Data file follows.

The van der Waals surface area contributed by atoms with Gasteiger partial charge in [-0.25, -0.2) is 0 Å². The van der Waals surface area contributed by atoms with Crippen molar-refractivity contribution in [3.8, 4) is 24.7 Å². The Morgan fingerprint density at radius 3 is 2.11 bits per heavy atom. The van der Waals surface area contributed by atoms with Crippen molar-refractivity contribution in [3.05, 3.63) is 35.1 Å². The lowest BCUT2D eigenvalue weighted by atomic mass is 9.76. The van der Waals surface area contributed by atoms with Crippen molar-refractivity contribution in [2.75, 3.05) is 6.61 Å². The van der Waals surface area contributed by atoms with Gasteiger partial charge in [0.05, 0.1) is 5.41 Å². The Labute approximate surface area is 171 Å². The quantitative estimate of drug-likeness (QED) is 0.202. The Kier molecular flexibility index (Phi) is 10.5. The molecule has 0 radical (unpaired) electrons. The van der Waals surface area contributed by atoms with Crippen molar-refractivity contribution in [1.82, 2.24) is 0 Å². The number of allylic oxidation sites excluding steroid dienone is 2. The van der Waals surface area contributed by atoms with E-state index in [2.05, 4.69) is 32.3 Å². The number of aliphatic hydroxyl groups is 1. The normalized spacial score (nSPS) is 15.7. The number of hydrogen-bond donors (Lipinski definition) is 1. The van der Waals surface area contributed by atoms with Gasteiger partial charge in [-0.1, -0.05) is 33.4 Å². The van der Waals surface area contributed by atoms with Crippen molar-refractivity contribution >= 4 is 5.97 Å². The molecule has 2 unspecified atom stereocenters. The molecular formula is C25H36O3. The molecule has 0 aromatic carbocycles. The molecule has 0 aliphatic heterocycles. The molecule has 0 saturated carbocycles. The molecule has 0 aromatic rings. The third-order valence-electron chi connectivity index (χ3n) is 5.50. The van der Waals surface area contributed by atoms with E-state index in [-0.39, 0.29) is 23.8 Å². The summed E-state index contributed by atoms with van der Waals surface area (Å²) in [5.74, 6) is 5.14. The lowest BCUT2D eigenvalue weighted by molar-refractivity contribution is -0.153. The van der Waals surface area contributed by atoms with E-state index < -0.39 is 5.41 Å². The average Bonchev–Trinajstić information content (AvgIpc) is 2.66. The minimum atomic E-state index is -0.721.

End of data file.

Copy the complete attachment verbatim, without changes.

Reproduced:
The van der Waals surface area contributed by atoms with Gasteiger partial charge in [-0.25, -0.2) is 0 Å². The van der Waals surface area contributed by atoms with Crippen molar-refractivity contribution in [3.8, 4) is 24.7 Å². The Morgan fingerprint density at radius 3 is 2.11 bits per heavy atom. The van der Waals surface area contributed by atoms with Crippen molar-refractivity contribution in [3.05, 3.63) is 35.1 Å². The lowest BCUT2D eigenvalue weighted by atomic mass is 9.76. The van der Waals surface area contributed by atoms with Crippen molar-refractivity contribution in [2.75, 3.05) is 6.61 Å². The van der Waals surface area contributed by atoms with Gasteiger partial charge in [0.05, 0.1) is 5.41 Å². The Labute approximate surface area is 171 Å². The quantitative estimate of drug-likeness (QED) is 0.202. The Kier molecular flexibility index (Phi) is 10.5. The molecule has 0 radical (unpaired) electrons. The van der Waals surface area contributed by atoms with Crippen molar-refractivity contribution in [1.82, 2.24) is 0 Å². The number of allylic oxidation sites excluding steroid dienone is 2. The van der Waals surface area contributed by atoms with E-state index in [2.05, 4.69) is 32.3 Å². The number of aliphatic hydroxyl groups is 1. The normalized spacial score (nSPS) is 15.7. The number of hydrogen-bond donors (Lipinski definition) is 1. The van der Waals surface area contributed by atoms with Gasteiger partial charge in [-0.1, -0.05) is 33.4 Å². The van der Waals surface area contributed by atoms with Crippen molar-refractivity contribution >= 4 is 5.97 Å². The molecule has 2 unspecified atom stereocenters. The molecular formula is C25H36O3. The molecule has 0 aromatic carbocycles. The molecule has 0 aliphatic heterocycles. The molecule has 0 saturated carbocycles. The molecule has 0 aromatic rings. The third-order valence-electron chi connectivity index (χ3n) is 5.50. The van der Waals surface area contributed by atoms with E-state index in [-0.39, 0.29) is 23.8 Å². The summed E-state index contributed by atoms with van der Waals surface area (Å²) in [5.74, 6) is 5.14. The lowest BCUT2D eigenvalue weighted by molar-refractivity contribution is -0.153. The van der Waals surface area contributed by atoms with E-state index < -0.39 is 5.41 Å². The average Bonchev–Trinajstić information content (AvgIpc) is 2.66. The minimum atomic E-state index is -0.721.